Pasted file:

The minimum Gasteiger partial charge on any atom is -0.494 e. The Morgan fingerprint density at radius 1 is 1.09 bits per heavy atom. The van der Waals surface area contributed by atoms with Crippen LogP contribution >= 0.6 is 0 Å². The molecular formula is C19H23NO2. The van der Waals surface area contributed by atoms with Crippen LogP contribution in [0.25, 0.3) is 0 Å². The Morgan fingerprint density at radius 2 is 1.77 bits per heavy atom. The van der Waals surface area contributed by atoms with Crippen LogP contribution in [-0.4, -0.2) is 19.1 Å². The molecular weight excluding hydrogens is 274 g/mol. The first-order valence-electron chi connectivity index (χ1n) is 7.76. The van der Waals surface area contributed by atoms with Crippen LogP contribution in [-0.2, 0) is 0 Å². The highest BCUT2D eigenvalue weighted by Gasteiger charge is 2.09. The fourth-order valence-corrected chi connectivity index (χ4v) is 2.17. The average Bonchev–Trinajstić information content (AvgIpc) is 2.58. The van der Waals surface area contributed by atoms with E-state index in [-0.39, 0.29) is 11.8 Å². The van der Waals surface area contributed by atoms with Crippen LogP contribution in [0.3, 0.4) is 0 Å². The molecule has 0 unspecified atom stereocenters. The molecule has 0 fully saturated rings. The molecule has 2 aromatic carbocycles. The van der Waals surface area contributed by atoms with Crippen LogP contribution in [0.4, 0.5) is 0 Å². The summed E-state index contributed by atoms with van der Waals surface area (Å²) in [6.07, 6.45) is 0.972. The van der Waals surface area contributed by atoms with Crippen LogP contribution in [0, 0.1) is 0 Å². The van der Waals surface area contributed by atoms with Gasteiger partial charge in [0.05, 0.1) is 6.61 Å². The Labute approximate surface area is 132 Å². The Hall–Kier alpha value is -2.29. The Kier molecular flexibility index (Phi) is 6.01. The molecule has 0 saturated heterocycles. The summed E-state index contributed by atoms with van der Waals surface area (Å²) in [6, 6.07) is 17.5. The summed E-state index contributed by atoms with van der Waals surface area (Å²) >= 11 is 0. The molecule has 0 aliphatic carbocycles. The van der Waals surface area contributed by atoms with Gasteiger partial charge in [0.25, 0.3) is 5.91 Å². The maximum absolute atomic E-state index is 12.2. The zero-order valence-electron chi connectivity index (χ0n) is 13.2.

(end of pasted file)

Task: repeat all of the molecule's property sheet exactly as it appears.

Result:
The minimum Gasteiger partial charge on any atom is -0.494 e. The Morgan fingerprint density at radius 1 is 1.09 bits per heavy atom. The van der Waals surface area contributed by atoms with Crippen LogP contribution >= 0.6 is 0 Å². The molecular formula is C19H23NO2. The van der Waals surface area contributed by atoms with Crippen LogP contribution in [0.25, 0.3) is 0 Å². The Morgan fingerprint density at radius 2 is 1.77 bits per heavy atom. The van der Waals surface area contributed by atoms with Crippen LogP contribution in [-0.4, -0.2) is 19.1 Å². The molecular weight excluding hydrogens is 274 g/mol. The first-order valence-electron chi connectivity index (χ1n) is 7.76. The van der Waals surface area contributed by atoms with Crippen LogP contribution in [-0.2, 0) is 0 Å². The highest BCUT2D eigenvalue weighted by Gasteiger charge is 2.09. The fourth-order valence-corrected chi connectivity index (χ4v) is 2.17. The average Bonchev–Trinajstić information content (AvgIpc) is 2.58. The van der Waals surface area contributed by atoms with E-state index in [-0.39, 0.29) is 11.8 Å². The van der Waals surface area contributed by atoms with Crippen LogP contribution in [0.3, 0.4) is 0 Å². The molecule has 0 unspecified atom stereocenters. The molecule has 0 fully saturated rings. The molecule has 2 aromatic carbocycles. The van der Waals surface area contributed by atoms with Crippen LogP contribution in [0.4, 0.5) is 0 Å². The summed E-state index contributed by atoms with van der Waals surface area (Å²) in [6.07, 6.45) is 0.972. The van der Waals surface area contributed by atoms with Crippen LogP contribution in [0, 0.1) is 0 Å². The van der Waals surface area contributed by atoms with Gasteiger partial charge in [0.05, 0.1) is 6.61 Å². The Labute approximate surface area is 132 Å². The Hall–Kier alpha value is -2.29. The Kier molecular flexibility index (Phi) is 6.01. The molecule has 0 saturated heterocycles. The summed E-state index contributed by atoms with van der Waals surface area (Å²) in [6, 6.07) is 17.5. The summed E-state index contributed by atoms with van der Waals surface area (Å²) >= 11 is 0. The molecule has 0 aliphatic carbocycles. The van der Waals surface area contributed by atoms with Gasteiger partial charge in [0.25, 0.3) is 5.91 Å². The maximum absolute atomic E-state index is 12.2. The zero-order valence-electron chi connectivity index (χ0n) is 13.2.